Indian economy under Narendra Modi is growing fast and is expected to grow even faster according to IMF World Economic Outlook. The report predicts that India’s economy will grow at 7.3% in 2018 and 7.4% in 2019, meanwhile, China’s economy will grow at 6.6% in 2018 and 6.2% in 2019.
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|Emerging and developing Asia||6.5||6.5||6.3|
Source: IMF: World Economic Outlook October 2018
According to the Forbes report, IMF attributes India’s strong growth to PM Modi’s policies, like the implementation of the National Goods and Service Tax (GST) and the Insolvency and Bankruptcy Code.
Then there are market liberalization measures, which have assisted India to climb in a number of global rankings, including World Bank’s 2017 ranking of “ease of doing business,” where India climbed from the 130th position in 2016 to the 100th position in 2017. And the world the World Economic Forum’s (WEFR) Global Competitiveness rankings, where India climbed 20 points in the last four years.
However, there’s something astounding about PM Modi’s policies. While they have been making the economy better, they’re making Indians worse off, said the Forbes report. In fact, as the Indian economy has climbed the world economic ladder, Indians, on the other hand, have been headed in the other direction. That’s according to a Gallup survey, which finds that Indians’ ratings of their current lives nationwide are the worst in recent record, an average of4.0 on a 0-to-10 scale in 2017 – down from 4.4 back in 2014.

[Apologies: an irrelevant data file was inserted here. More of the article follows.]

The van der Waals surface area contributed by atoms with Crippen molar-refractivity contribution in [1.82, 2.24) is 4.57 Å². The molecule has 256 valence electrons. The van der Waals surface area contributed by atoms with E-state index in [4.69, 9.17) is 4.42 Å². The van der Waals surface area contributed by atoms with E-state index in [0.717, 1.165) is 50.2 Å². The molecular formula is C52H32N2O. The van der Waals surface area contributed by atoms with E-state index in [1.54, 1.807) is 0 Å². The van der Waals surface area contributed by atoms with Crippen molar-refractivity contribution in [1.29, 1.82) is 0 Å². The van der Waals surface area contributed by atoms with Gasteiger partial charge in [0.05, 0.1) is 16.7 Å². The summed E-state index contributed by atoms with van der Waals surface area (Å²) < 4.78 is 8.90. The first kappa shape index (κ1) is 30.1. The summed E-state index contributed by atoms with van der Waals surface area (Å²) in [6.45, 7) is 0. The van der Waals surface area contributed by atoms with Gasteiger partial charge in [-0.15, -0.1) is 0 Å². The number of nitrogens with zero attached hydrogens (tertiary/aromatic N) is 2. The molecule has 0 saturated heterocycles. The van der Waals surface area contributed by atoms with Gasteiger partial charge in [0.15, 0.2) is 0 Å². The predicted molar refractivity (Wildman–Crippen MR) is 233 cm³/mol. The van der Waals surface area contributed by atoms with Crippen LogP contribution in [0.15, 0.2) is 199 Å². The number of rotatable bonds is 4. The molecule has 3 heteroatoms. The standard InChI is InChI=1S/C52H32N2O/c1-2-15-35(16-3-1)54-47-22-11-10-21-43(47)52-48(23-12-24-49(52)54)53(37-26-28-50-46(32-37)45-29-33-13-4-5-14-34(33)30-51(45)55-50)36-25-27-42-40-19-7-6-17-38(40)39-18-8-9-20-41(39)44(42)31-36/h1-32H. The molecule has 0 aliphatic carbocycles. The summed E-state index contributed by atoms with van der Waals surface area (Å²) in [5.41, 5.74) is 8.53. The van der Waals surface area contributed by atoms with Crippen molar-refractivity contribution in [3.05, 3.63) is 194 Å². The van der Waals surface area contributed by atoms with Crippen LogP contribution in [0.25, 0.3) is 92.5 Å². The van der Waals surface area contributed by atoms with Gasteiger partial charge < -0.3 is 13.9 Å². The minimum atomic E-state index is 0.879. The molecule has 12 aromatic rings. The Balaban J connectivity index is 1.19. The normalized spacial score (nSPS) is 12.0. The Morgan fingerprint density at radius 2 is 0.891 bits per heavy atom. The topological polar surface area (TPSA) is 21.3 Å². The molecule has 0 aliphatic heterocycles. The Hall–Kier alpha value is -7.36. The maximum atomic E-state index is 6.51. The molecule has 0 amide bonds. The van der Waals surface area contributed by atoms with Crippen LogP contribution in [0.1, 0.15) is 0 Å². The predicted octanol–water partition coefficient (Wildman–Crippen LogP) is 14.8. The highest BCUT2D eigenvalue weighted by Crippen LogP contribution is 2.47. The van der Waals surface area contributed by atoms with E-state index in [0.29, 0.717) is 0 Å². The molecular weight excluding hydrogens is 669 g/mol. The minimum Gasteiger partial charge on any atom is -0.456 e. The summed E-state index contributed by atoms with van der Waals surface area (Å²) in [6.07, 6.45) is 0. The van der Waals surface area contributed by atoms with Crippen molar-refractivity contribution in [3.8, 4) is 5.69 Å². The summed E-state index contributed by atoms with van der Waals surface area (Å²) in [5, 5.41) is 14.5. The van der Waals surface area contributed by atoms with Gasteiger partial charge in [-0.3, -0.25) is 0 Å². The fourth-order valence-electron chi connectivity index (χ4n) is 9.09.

The verdicts of the research are in line with a previous Gallup survey that finds a big deterioration in the percentage of Indians who rate their lives positively enough to rate it as “flourishing” since Modi assumed office. Only 3% of Indians consider themselves thriving in 2017 compared to 14% in 2014, the reported noted.
“Beginning in 2015, rural Indians began reporting increased difficulty paying for food,” says the Gallup report. “That year, more than one in four rural Indians (28%) reported not having enough money to pay for food at some point that year (compared with 18% of urban Indians who reported the same hardship). It has increased every year since then, with 41% of rural Indians and 26% of urban Indians reporting inability to afford food in 2017.”
Obviously, India’s feverish economic growth and hot equity markets didn’t touch the masses of the Indian people. Modi has a lot of work to do to remedy this situation. Provided, of course, that he wins another term.